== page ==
Study: Minimum markup law too harsh: Measure helps some gas stations compete, owner says… A Depression-era law requiring stations to mark up gas prices wasn’t a big deal when it cost only cents per gallon, but the effect is too harsh today when it costs $4 or more. That’s according to a new study from the conservative Wisconsin Policy Research Institute, one of a number of groups calling for the law’s repeal. “Consumers should be irate,” study author Christian Schneider said. “It shouldn’t be the government’s job to make sure that they’re paying more for gas.” The minimum markup law requires gas station owners to charge at least 9.2 percent more than the wholesale price. It was intended to protect small station owners from large competitors selling below cost.

GE Healthcare to buy Vital Signs for $860M: GE Healthcare has agreed to purchase Vital Signs Inc., a Totowa, N.J., global provider of medical products for uses such as anesthesia, in a deal valued at $860 million. GE Healthcare, a London-based unit of General Electric Co. (NYSE: GE) that produces medical imaging equipment in Waukesha, said Vital Signs will become part of GE Healthcare’s Clinical Systems business, a provider of advanced technologies for patient monitoring, anesthesia delivery and acute respiratory care. “This acquisition is consistent with GE’s strategy to invest in high-technology, innovative businesses that deliver top-line growth, earnings expansion and expanded margins,” said John Dineen, president and CEO of GE Healthcare.

LSI benefit extension denied: The federal government has denied an extension of unemployment and education benefits to workers who were laid off at LSI in Janesville as a result of production cuts at the General Motors assembly plant in Janesville. And whether GM workers will qualify for the extended benefits remains undecided. The Department of Labor ruled that the workers at LSI do not produce a product and therefore are not eligible for Trade Adjustment Assistance that would extend benefits for up to 130 weeks. Typically, TAA status is granted on a case-by-case basis when workers are displaced by global competition.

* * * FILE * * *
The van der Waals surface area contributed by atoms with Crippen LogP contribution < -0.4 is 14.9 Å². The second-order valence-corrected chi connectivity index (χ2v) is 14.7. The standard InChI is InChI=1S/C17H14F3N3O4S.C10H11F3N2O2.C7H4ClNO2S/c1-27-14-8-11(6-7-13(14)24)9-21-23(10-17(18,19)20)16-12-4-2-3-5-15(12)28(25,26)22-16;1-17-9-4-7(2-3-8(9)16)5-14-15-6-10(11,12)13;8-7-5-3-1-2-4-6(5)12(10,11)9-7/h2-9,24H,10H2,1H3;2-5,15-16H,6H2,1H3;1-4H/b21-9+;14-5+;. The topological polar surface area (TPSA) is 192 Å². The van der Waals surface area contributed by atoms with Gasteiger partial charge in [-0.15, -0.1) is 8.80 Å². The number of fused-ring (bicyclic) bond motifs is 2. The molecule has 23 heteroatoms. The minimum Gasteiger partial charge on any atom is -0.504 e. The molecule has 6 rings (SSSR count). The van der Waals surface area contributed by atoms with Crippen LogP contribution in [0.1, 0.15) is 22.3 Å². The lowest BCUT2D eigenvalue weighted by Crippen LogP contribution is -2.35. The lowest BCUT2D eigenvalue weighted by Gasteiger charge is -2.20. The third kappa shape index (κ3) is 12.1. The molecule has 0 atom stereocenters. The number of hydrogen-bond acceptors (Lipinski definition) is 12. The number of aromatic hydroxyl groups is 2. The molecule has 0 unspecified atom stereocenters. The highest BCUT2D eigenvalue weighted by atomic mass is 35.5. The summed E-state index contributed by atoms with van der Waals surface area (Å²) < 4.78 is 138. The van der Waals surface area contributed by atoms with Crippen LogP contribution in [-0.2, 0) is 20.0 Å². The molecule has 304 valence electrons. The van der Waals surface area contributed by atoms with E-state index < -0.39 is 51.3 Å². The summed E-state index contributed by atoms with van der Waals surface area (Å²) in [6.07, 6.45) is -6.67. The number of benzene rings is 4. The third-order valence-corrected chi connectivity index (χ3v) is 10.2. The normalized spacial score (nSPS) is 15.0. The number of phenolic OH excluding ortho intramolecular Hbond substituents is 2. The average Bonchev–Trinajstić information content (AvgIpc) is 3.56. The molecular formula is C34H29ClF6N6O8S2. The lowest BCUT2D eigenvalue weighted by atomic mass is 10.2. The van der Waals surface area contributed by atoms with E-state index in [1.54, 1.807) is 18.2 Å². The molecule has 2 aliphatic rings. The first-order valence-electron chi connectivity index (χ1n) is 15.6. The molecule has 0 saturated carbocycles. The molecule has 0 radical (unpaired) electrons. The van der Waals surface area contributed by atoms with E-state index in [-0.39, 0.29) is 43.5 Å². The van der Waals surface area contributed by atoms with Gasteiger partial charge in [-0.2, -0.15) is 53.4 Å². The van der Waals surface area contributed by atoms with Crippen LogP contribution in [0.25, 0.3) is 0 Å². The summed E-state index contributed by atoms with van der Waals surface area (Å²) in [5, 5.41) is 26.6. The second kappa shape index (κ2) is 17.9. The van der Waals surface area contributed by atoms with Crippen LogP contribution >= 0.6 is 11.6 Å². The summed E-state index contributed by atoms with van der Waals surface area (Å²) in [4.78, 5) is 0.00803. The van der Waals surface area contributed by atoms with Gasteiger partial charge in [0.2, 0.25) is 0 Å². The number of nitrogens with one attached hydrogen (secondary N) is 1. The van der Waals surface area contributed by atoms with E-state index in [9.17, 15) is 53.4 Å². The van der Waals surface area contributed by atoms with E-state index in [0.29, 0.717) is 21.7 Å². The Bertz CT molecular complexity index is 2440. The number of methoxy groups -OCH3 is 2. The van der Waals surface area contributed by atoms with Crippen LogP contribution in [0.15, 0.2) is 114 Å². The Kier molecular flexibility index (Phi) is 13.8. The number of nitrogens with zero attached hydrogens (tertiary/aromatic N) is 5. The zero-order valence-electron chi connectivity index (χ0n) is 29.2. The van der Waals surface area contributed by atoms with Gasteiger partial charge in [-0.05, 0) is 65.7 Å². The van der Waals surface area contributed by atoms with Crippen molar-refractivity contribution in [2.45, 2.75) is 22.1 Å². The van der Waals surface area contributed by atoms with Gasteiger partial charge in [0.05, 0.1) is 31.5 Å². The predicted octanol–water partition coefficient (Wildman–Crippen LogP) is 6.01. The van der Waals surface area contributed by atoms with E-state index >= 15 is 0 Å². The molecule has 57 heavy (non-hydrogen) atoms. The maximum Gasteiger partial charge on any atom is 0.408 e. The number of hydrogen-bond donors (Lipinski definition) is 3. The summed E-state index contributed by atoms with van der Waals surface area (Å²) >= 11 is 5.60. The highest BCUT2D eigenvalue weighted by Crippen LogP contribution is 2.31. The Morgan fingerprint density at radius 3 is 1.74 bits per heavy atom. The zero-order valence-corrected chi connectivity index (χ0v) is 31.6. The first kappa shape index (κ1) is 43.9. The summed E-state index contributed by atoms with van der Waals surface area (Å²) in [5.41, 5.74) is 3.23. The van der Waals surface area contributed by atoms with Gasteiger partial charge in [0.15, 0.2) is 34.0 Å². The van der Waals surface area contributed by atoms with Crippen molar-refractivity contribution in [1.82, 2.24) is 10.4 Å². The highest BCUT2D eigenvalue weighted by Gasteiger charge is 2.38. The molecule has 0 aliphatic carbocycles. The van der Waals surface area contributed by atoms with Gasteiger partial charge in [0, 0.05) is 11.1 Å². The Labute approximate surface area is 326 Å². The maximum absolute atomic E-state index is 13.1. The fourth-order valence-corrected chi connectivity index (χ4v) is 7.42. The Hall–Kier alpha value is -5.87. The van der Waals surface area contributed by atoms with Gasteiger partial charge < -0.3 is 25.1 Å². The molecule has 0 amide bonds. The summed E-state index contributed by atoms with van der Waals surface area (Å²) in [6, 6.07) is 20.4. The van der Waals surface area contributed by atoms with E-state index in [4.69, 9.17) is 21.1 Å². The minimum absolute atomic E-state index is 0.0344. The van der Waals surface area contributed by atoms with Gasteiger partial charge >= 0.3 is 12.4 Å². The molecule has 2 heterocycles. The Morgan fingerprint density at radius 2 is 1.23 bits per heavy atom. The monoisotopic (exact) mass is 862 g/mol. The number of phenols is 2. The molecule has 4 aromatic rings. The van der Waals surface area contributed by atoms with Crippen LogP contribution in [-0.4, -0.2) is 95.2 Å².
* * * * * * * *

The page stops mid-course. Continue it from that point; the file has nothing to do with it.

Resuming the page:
Hologic takes over Third Wave: Third Wave Technologies became a wholly owned subsidiary of Hologic, of Bedford, Mass., on Thursday and shares of Third Wave common stock stopped trading on the Nasdaq market at the close of business. Hologic (pronounced ho-LAH-jik), a developer of diagnostic and treatment products aimed at women’s health care, bought Third Wave for $11.25 a share, or $580 million cash. It is the second-largest acquisition Hologic has made, of more than half a dozen in the past three years, said Tom Umbel, senior vice president of business development. “We think (Third Wave) can grow to become 10 percent-plus of what is Hologic today,” Umbel said. Third Wave had revenues of $31 million in 2007. “We think they could be $200 million … in five years,” he said.

Wisconsin’s boating season hits rough waters: Businesses see decline in tourism… It’s been unusually quiet this summer on the Chain O’ Lakes in Waupaca where, normally, the buzz of boat engines starts shortly after dawn and lasts until dusk. For some lakefront residents, a decline in boat traffic is welcome because they never liked the noise and partying that’s associated with recreational boating. But it’s an uneasy silence for others whose livelihoods depend on summer tourism. “It’s a short season to make money. Basically, we have six weeks for boat rentals,” said Bruce Becker, owner of Becker Marine, which has been in business since 1949. Statewide, the 2008 boating and camping season got off to a slow start because of poor weather.

Global warming task force approves final report: Wisconsin should drastically reduce greenhouse gases by mid-century, consider offshore wind farms, set up new auto emission standards and use more biofuels, a task force formed to fight global warming recommended in its final report Thursday. Gov. Jim Doyle created the 29-member panel by executive order in April 2007 and asked it to come with ways to reduce greenhouse gas emissions. Among the task force’s recommendations: Cut greenhouse gas emissions to 2005 levels within the next six years, and reduce that by another 75 percent by 2050. Create a single agency to track greenhouse gas data and efforts to control emissions.